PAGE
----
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about the constitutionalactions of the princeps.Moreover,togetherwith one Republicanand a fewlaterimperialexamples,it is one of theveryfew instancesof a Roman coin legendin the formof a main sentencewithan expressed finite verb.39 Coins of Octavian/Augustus very frequently commemoratehis achievements,either directly or, more commonly, indirectlyby allusion to the resultinghonours. However, this is the only instance on his coinage where a main sentence is used of one of his achievements.40 Leges, as used here,means the statutes,the positivelaws. The word ius, however,has a widerrangeofmeaningsthanlex, and iurahereis accordingly moredifficult to render.Sometimesiuracan be a virtualsynonymforleges; sometimesitis closerto 'justice', sometimesto 'rights'.41In whatfollowsthe phraselegeset iurawill be translated'laws and rights',but theelasticityof the conceptof iura mustbe borne in mind. The combinationleges et iura, whichhas the appearance of a customary formula,in fact seems not to be so.42 However, the words are found juxtaposed on a numberof occasions.43They also, not surprisingly, appear sometimesin tralaticianlegal formulae,44 but togetherin legal inscriptions, 39RRCAll Memmius, MEMMIVS AEDCEREALIA mid-50sBc: PREIMVS (C. FECIT);RIC Nero50and58(IANVM CLVSIT PACE PRTERRA MARIQPARTA), 289-91 etc.(PACE PRVBIQ PARTA IANVM etc.(PACE 263-71 PRTERRA MARIOPARTA IANVM The CLVSIT), CLVSIT). abbreviation RESTinthelegends ofthevarious 'restored' issuesofthelatefirst-early second centuries ad isshort forRESTITVIT, as revealed where itappears in by,e.g.,RICTitus192-4, full.Cf.alsoRICDomitian 377-83(LVDSAECFEGIT1). 115-19, 40Ablative absolute arecommonest: AEGVPTO CAPTA(RIC 275,544-6),ASIA phrases RECEPTA RECEPTIS orvariants 287-9304-5, (RIC276),SIGNIS (RIC41,58,60,80-7,131-7, ARMENIA CAPTA orvariants Aswasnoted 314-15, 508-10, 306-7, 521-6), (RIC290-2, 514-20). above(at n. 11),Augustus' civiccrown is alludedto on RIC 277bytheablative absolute CIVIBVS SERV butlateralways with theformula OBCIVISSERVATOS, which ATEIS, probably stoodontheoriginal aboveAugustus' door.Alsofound arehonorific formulae introduced by SPQRleading toa QUOD-clause thereason fortheconferment ofthehonour: RIC specifying 140-4, 358,360-2. 41Cf. LatinDictionary senses1-4, , s.u.iusfortherangeofmeanings, Oxford especially to'law',and7, 10,12-13forthewider approximating usage. 42There a number ofoccurrences. Itappears inexactly thisform atCic.De Or. are,however, Deci.Min.345.5;withac: Cic.Caec.70;Pseud.Quint. Deci.Mai. I.253,Legg.1.35;Quint. I I.1; 15.4; Juv. 2.43& 72; iura... (et): Plaut. Deci.Min. ; Quint. Ep.292,Most.126; Livy30.37.9 iuralegesque : Livy4.15.3. 331.17; 43 Cato, ORFfr.252;Lucr.5.1147; Sail.Jug. E.g. 31.20;Vitr. ; Manil.4.214;Ovid, 9.praef.2 Am.2.17.23-4, A.A.3.58,Trist. 5.7.47-8;Lucan1.176-7, 2.316;Sil.Pun.1.303;Pliny, Ep. Deci.Min.251.7,260.6,266.1,274.9;Pseud.-Quint. Deci.Mai.15.3,17.9;Stat. 8.24.4;Quint. Silv.1.4.11-12, Suet.Pratum 3.5.87-8; (p.315Roth). 44Inthese formulae their 'terms andconditions': thuslexCornelia meaning mayapproach deXXQuaestoribus Statutes to be chosen (Roman (n.2) 14),col.II, 11.7-14, apparitores by onthesameterms as before Genetivae Statutes quaestors (eoiureea lege); lexcoloniae (Roman tohavethesamestatus as those inother colonies who 25),ch.LXVI,1.36,thecolony's priests holdoffice onthebestterms iureoptima inthelexdeGalliaCisalpina (optimo lege).However, Statutes lexiusisusedprecisely tomean (Roman 28),ch.XXI,1.10,ch.XXII,1.40,theformula 'statute andlaw'(cf.ch.XXI,1.14:iurelege).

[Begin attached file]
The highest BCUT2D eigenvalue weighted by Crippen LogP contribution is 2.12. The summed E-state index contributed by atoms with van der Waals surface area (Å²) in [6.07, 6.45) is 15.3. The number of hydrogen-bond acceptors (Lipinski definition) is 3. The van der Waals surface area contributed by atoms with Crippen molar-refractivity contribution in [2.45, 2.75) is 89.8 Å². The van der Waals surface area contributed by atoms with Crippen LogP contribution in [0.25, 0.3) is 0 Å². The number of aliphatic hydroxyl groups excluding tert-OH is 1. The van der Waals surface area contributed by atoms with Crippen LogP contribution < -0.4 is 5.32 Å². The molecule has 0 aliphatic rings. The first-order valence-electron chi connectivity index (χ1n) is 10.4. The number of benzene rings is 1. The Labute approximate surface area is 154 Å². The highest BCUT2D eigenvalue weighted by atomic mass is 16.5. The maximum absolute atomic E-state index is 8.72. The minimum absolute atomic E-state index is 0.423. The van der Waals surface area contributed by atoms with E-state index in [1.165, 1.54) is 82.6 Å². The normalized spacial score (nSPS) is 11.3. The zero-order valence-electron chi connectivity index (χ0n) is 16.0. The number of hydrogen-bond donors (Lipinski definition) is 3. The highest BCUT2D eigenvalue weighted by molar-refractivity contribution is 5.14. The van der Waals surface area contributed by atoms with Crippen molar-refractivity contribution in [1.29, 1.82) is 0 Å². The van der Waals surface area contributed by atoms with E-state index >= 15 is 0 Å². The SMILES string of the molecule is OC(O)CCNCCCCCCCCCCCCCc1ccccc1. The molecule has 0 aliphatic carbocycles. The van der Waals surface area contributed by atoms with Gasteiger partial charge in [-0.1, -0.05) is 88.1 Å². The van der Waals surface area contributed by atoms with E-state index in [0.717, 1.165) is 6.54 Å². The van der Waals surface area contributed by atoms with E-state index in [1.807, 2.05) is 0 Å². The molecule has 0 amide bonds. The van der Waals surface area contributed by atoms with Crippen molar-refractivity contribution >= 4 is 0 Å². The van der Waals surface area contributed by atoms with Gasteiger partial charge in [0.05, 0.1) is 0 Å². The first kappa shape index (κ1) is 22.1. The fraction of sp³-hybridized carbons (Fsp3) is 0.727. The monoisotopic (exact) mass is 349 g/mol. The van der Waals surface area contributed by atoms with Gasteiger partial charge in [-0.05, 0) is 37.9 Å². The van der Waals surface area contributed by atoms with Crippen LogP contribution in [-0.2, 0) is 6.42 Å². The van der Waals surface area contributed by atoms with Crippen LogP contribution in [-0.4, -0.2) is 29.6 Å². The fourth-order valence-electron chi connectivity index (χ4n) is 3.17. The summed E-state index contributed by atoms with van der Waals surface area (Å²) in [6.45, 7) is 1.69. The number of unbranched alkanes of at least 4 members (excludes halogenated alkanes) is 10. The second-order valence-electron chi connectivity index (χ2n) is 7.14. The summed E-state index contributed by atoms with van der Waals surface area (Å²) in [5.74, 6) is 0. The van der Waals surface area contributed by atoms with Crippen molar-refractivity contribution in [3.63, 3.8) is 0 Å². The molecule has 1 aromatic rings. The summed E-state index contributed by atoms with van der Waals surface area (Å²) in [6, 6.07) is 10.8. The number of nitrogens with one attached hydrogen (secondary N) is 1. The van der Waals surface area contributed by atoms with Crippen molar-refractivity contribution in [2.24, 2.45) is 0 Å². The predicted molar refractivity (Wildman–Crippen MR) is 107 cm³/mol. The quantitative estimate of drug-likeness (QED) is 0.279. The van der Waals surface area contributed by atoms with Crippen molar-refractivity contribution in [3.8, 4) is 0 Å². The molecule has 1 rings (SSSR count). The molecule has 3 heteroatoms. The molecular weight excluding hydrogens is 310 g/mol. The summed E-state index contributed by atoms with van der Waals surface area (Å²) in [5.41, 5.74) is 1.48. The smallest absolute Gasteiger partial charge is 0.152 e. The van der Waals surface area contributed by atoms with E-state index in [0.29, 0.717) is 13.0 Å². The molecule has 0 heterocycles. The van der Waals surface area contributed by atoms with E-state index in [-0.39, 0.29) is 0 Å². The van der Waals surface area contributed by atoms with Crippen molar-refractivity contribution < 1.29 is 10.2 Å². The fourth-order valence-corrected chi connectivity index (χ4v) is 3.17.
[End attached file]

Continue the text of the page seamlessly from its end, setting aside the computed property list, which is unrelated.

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also in more discursivecontexts.45In Cicero, the most abundant nearcontemporaryliterarysource, the two words are not uncommonlyfound together,whetheradduced as objects of the subversiveattentionsof some villainous opponent in the speeches, or as topics relevantto rhetorical, philosophicaland politicaltheoryand thepublicdutiesof theRoman orator and magistrate.46 Theyappear togetherin speechesas partof a rhetoricallist similarwords such as libertas with other , senātusconsulta, senātus along iudicia. Cicero oftenassociates lex or mores auctoritas , , foedera, , religiones in his works of or with or ius civile ius political moral philosophyas leges in importantconcepts,contrasting meaning but related in significance.47 They are centralto his conceptionof what binds citizenstogetherinto a humanecommunity.48 the overall The verb restituiimeans 'he restored', but unfortunately meaning of the legend is leftuncertainbecause of the ambiguityof the abbreviationP R. This could be completed either as the genitiveform P(OPVLI)R(OMANI) or as the dativeP(OPVLO) R(OMANO). If the genitive is adopted,thelegendmaybe translated: ' He has restoredthelaws and rights of theRoman people'. The dativewillyieldthetranslation:'He has restored theirlaws and rightsto the Roman people'. On balance the dativeversion seems the more likely,both linguisticallyand in the light of the other evidenceforOctavian'sactionsin 28-27, to be consideredin thenextsection, to thesenateand himas engagingin a processofrestitution whichrepresents people. In the ensuingdiscussionit will be assumed thatthe dativeversion of the translationis correct.However,even if the genitivewere in factthe correctform,the overallsensewould not be greatlyaltered.On eitherview thelegendimpliesthatthe Roman people's laws and rightshad lapsed and werenow revived.49 The scenedepictedon thereversetypeprovidesa visualcorrelativeforthe legend.The settingshouldprobablybe takento be a contio, a meetingof the Roman people,withOctavianseatedon theRostraor anothertribunal.The 45Cf.lexAntonia theleges Statutes deTermessibus , 19),colII, 11.17-22, concerning {Roman for term usedasa collective iusbeing RomeandTermessus, between iusandconsuetudo existing between lex, iusand senseoftherelationship iuraenjoyed thevarious byeachside.Fora fuller ofthecolonists' on thelegalrights ch.CXXXIII,11.33-38, iuraseelexcoloniae Genetivae, exh(ac) 'eaemulieres wives: iuraque I(uliae)rique parento G(enetiuae) c(oloniae) legibus rerum exh(ac)l(ege)habento omnium inhaclegescripta sunt, s(ine)d(olo) quaecumque l(ege), m(alo).' 46Cf.2 Verr. 2.46;Rab.Perd.17;Flacc.62;Red.Sen.34;Sest.56;Deiot.30;Phil.8.10,13.1; De Or.1.159, 2.68, Legg.1.17;Off.1.53,1.124. 47Legg.1.16,19,3.76; 33, 42,56;Off.1.51,2.15,3.69;Rep.1.49,3.16,3.42;N.D.2.148. 23, 48Cf.Off.1.53. 49Restituii assense defines LatinDictionary inwhat theOxford isthus usedhere (s.v.restituo) revive oruse,re-establish, backintoexistence restore, practice (aninstitution, 4a,4to bring ordini as atCic.Mur.40('equestri thebeneficiary, expressing maytakea dative etc.)',which sed etiamuoluptatem restituii nonsolumdignitatem ') and Livy3.54.7('congratulante ciuitati libertatem restitutam'). concordiamque